Our short term memories tend to forget this. Later that year the team added some “head cases” that turned out poorly. Stop again, says Cuban. Fans and writers gleefully point out two players that didn’t work out, but they forget the ones who did. Monta Ellis and Jason Terry are two examples – Cuban says – of players where things turned out well, but these examples never came up when the failures were discussed.
Cuban’s comfort comes from knowing that every decision won’t be a successful one. Ramit Sethi brings up this idea too – know your numbers. There will be X% of trades/deals/ventures that don’t work out. Your job isn’t to make X = 0. Your job is to figure out what X is and then go from there.
Find your opponent’s weakness (Colonel Blotto reporting for duty, Sir!)
Cuban bought the Dallas Mavericks in 2000 for $285M (the team is now valued at $765M by Forbes, but Cuban would “laugh” at anything less than $1B). At the time, he tells Lowe, many teams in the league needed money – and Cuban had it. He was able to buy draft picks from other teams because those were the rules of the game.
Now that game is different. There are upper and lower spending limits for the teams and they need to adapt. They have figure out what battles to fight.
Michael Mauboussin introduced Colonel Blotto in his podcast with Shane Parrish. The essence of Blotto is that if you are more powerful you want fewer battlefields. If you are less powerful, you want more. Fewer battlefields allow stronger players to apply their overwhelming resources. Think traditional war, races for President of the United States, and airlines services.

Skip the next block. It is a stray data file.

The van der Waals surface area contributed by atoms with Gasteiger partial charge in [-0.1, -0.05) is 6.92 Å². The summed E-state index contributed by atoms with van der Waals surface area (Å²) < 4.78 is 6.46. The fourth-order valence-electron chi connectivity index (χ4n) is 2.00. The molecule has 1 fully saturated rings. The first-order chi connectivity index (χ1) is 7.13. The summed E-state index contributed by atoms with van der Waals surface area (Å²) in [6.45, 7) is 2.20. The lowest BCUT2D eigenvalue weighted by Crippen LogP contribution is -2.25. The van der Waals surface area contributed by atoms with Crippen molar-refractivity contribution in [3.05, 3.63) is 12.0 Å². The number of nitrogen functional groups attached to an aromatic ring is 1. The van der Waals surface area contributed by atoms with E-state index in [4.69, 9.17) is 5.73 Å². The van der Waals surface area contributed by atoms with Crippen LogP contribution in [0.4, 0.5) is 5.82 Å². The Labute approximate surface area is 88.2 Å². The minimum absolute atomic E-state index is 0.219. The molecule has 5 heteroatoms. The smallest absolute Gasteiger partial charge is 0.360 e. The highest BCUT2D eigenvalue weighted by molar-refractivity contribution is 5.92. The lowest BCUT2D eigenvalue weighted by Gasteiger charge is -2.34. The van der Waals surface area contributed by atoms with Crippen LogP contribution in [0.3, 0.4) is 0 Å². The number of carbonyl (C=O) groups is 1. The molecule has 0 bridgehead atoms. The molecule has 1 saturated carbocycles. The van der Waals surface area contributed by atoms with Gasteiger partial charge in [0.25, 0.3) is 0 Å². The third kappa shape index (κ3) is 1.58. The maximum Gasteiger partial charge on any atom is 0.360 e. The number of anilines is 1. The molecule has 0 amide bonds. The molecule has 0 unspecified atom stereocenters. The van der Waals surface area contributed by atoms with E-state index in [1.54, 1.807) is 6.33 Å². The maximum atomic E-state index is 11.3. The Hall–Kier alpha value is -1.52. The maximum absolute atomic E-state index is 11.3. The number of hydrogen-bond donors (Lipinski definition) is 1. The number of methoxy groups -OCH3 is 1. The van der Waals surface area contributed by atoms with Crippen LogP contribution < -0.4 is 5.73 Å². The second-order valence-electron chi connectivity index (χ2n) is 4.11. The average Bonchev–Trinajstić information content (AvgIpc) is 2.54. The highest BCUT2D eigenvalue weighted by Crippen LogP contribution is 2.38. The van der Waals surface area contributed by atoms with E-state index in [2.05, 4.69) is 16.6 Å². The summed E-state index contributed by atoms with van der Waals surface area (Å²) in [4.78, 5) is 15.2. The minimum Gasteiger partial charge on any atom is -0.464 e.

More battlefields allow weaker players to win areas that strong players ignore. Think guerilla war, races for congressional districts, and email services.
In the NBA one of the new battlefields is advanced statistics. There, teams with fewer financial resources (like, the Houston Rockets) were able to accumulate victories. Competition there was sparse, so while teams with a lot of money (the Los Angeles Lakers) focused their resources on something else, the smaller teams won on the battlefield of advanced statistics.
Another area – that’s been well-trodden by now – is scouting. The San Antonio Spurs have had success because of the slew of international players they were able to find. A decade ago there were only three battlefields for scouting; big and small colleges and high school. The Spurs didn’t have the resources to “win” there, so they found a new area they could.
Cuban tells Lowe that with the new rules about team building and salaries, his staff is looking for new battlefields where they can pick up some wins.
Good addict, bad addict
Addiction funneled the right way seems to be a net benefit to people. Cuban was addicted to learning and money. Lowe is addicted to the NBA. Tim Ferriss and Jane McGonigal both said they need to keep certain video games away because they can take over their lives. Elon Musk had video game binges that could go on for days and which his roommate would have to intervene. Rich Roll said he was addicted to alcohol, food, and exercise (sequentially).